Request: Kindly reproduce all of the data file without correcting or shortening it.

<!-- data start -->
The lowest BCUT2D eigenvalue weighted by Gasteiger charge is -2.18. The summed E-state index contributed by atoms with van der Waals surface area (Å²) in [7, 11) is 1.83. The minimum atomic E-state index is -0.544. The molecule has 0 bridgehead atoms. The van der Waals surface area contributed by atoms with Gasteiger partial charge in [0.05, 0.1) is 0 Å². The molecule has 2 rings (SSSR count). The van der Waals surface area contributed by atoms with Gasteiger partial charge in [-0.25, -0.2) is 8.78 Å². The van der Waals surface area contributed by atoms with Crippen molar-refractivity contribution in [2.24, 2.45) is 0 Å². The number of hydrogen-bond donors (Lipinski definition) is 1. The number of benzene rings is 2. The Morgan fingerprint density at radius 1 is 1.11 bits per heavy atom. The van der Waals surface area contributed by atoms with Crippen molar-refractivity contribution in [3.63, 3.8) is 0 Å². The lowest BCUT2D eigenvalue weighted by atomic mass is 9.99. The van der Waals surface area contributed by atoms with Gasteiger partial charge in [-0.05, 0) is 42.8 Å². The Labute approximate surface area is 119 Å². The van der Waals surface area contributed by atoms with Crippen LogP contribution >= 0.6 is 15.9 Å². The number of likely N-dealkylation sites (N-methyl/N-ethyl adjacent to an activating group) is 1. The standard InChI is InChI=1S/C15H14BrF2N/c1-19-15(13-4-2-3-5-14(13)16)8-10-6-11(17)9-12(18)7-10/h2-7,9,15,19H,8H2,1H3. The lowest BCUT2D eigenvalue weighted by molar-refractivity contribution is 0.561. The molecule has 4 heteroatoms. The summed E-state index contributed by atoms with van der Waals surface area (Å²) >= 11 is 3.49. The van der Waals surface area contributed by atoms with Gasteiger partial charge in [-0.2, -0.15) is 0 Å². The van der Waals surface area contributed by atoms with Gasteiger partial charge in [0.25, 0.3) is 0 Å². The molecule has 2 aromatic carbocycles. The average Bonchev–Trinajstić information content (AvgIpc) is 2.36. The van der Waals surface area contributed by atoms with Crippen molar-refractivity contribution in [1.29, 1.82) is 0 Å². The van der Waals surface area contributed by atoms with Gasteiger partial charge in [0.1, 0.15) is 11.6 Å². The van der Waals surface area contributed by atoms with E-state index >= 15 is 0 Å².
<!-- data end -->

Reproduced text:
The lowest BCUT2D eigenvalue weighted by Gasteiger charge is -2.18. The summed E-state index contributed by atoms with van der Waals surface area (Å²) in [7, 11) is 1.83. The minimum atomic E-state index is -0.544. The molecule has 0 bridgehead atoms. The van der Waals surface area contributed by atoms with Gasteiger partial charge in [0.05, 0.1) is 0 Å². The molecule has 2 rings (SSSR count). The van der Waals surface area contributed by atoms with Gasteiger partial charge in [-0.25, -0.2) is 8.78 Å². The van der Waals surface area contributed by atoms with Crippen molar-refractivity contribution in [2.24, 2.45) is 0 Å². The number of hydrogen-bond donors (Lipinski definition) is 1. The number of benzene rings is 2. The Morgan fingerprint density at radius 1 is 1.11 bits per heavy atom. The van der Waals surface area contributed by atoms with Crippen molar-refractivity contribution in [3.63, 3.8) is 0 Å². The lowest BCUT2D eigenvalue weighted by atomic mass is 9.99. The van der Waals surface area contributed by atoms with Gasteiger partial charge in [-0.05, 0) is 42.8 Å². The Labute approximate surface area is 119 Å². The van der Waals surface area contributed by atoms with Crippen LogP contribution >= 0.6 is 15.9 Å². The number of likely N-dealkylation sites (N-methyl/N-ethyl adjacent to an activating group) is 1. The standard InChI is InChI=1S/C15H14BrF2N/c1-19-15(13-4-2-3-5-14(13)16)8-10-6-11(17)9-12(18)7-10/h2-7,9,15,19H,8H2,1H3. The lowest BCUT2D eigenvalue weighted by molar-refractivity contribution is 0.561. The molecule has 4 heteroatoms. The summed E-state index contributed by atoms with van der Waals surface area (Å²) >= 11 is 3.49. The van der Waals surface area contributed by atoms with Gasteiger partial charge in [-0.2, -0.15) is 0 Å². The van der Waals surface area contributed by atoms with Gasteiger partial charge in [0.25, 0.3) is 0 Å². The molecule has 2 aromatic carbocycles. The average Bonchev–Trinajstić information content (AvgIpc) is 2.36. The van der Waals surface area contributed by atoms with Crippen molar-refractivity contribution in [1.29, 1.82) is 0 Å². The van der Waals surface area contributed by atoms with Gasteiger partial charge in [0.1, 0.15) is 11.6 Å². The van der Waals surface area contributed by atoms with E-state index >= 15 is 0 Å².